Kerry visits Bahrain for first time in six years
US Secretary of State John Kerry on Thursday visited the tiny Gulf country of Bahrain for the first time in six years.
Kerry told authorities in Manama who have been accused of discriminating against the country's Shia majority that respect for human rights is "essential".
Kerry urged authorities to adopt an "inclusive political system".
"Here, as in all nations, we believe that respect for human rights and an inclusive political system are essential," Kerry said.
"We all welcome steps by sides to create conditions to provide for greater political involvement for the citizens of this great country," he added.
In 2011, the tiny but strategic island state, which is dominated by a ruling family drawn from the Sunni minority, crushed a Shia-led uprising calling for a full constitutional monarchy with an elected prime minister.
Kerry also urged Iran to help end wars raging in Yemen and Syria, and criticised the Islamic republic's "destabilising actions" in the Middle East.
Kerry later held a meeting with his Gulf Arab counterparts, two weeks before President Barack Obama is scheduled to attend a summit of the six-nation Gulf Cooperation Council (GCC) in Riyadh where Washington's Middle East policy is likely to come under the microscope.
Speaking during a joint news conference with Bahraini Foreign Minister Sheikh Khalid bin Ahmed al-Khalifa, the top US diplomat condemned "the destabilising actions of Iran, which the United States takes very seriously".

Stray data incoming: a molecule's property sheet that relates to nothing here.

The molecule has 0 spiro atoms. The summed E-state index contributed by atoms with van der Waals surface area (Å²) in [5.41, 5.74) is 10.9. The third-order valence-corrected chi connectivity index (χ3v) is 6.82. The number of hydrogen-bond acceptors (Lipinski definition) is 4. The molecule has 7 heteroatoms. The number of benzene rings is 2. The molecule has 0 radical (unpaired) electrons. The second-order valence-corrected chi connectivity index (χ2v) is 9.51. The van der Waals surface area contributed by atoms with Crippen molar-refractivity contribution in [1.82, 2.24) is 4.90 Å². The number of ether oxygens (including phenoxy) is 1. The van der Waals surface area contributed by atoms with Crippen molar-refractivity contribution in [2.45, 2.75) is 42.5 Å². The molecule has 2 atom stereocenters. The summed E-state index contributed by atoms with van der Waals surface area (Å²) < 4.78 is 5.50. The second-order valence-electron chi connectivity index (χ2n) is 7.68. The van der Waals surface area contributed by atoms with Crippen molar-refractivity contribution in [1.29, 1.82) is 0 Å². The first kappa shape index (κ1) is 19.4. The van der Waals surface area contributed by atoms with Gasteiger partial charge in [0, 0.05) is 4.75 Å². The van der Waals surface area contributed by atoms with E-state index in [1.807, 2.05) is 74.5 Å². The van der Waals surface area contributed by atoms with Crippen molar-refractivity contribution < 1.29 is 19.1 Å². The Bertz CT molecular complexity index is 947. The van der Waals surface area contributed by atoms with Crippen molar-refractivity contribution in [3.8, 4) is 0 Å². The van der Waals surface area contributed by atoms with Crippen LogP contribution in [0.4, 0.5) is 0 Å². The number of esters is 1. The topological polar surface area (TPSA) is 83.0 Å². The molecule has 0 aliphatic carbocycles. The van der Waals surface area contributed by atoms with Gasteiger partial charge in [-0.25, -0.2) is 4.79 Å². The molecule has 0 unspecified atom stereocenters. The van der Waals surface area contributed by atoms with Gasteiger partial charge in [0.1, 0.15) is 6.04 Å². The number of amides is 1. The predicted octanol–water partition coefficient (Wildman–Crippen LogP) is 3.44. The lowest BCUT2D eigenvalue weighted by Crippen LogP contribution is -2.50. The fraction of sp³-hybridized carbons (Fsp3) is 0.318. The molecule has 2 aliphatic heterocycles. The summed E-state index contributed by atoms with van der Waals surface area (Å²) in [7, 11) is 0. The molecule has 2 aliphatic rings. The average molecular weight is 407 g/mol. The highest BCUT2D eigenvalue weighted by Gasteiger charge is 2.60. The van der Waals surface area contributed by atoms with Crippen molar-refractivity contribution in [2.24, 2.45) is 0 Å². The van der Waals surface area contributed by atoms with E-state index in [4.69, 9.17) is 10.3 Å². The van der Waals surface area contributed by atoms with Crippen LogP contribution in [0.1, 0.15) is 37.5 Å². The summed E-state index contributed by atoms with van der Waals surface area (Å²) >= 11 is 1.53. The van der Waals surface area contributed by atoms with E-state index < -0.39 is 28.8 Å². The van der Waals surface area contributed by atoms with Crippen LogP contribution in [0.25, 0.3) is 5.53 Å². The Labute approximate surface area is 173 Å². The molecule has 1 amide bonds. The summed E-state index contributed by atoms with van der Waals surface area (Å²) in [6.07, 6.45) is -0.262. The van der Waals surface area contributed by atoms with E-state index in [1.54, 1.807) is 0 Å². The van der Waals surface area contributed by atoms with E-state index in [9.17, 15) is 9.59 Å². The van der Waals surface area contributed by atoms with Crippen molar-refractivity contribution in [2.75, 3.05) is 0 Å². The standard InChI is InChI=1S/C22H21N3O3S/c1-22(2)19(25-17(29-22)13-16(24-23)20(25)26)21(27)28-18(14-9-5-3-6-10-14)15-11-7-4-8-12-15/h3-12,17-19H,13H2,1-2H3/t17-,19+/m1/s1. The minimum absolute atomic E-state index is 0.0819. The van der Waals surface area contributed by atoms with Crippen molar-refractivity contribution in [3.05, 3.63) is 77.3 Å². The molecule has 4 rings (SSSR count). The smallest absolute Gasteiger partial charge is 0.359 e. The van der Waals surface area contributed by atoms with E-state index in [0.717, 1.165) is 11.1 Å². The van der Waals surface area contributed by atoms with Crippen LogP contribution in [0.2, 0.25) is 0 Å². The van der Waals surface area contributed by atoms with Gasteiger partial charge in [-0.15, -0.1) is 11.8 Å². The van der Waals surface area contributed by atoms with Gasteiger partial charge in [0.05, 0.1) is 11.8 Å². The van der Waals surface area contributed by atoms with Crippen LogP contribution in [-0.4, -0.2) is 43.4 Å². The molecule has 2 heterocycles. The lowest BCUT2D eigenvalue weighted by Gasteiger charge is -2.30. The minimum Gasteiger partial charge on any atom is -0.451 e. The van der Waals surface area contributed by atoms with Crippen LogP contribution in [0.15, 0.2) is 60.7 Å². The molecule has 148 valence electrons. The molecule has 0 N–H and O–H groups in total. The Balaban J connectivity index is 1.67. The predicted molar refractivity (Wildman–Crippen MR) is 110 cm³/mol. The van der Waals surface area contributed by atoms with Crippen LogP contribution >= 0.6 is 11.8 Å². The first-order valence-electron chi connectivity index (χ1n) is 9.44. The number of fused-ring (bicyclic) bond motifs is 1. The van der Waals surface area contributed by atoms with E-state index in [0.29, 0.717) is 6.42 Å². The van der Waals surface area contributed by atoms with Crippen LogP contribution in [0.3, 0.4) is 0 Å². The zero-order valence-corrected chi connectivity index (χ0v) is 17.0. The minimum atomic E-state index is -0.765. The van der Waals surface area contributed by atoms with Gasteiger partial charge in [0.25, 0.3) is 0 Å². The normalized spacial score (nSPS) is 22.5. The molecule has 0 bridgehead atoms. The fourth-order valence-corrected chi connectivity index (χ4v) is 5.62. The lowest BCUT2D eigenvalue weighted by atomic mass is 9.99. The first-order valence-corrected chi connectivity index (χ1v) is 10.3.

Kerry said the US Fifth Fleet, which is based in Bahrain, last week interrupted a shipment of weapons destined for Houthi rebels in Yemen.
"We call on Iran to constructively join in the efforts to make peace and to help us to resolve Syria and rather than to continue to send weapons to Houthis, join in the effort... to make peace and to work toward a cessation of hostilities," Kerry told reporters.
Tehran and the Gulf states back opposing sides in Syria and Yemen.
During the GCC meeting, Kerry defended the historic accord between Iran and major Western powers under which Tehran agreed to limit its nuclear programme in exchange for the lifting of crippling economic sanctions.
After the meeting, Kerry said that the US and GCC nations "remain united in our opposition to Iran's missile activities".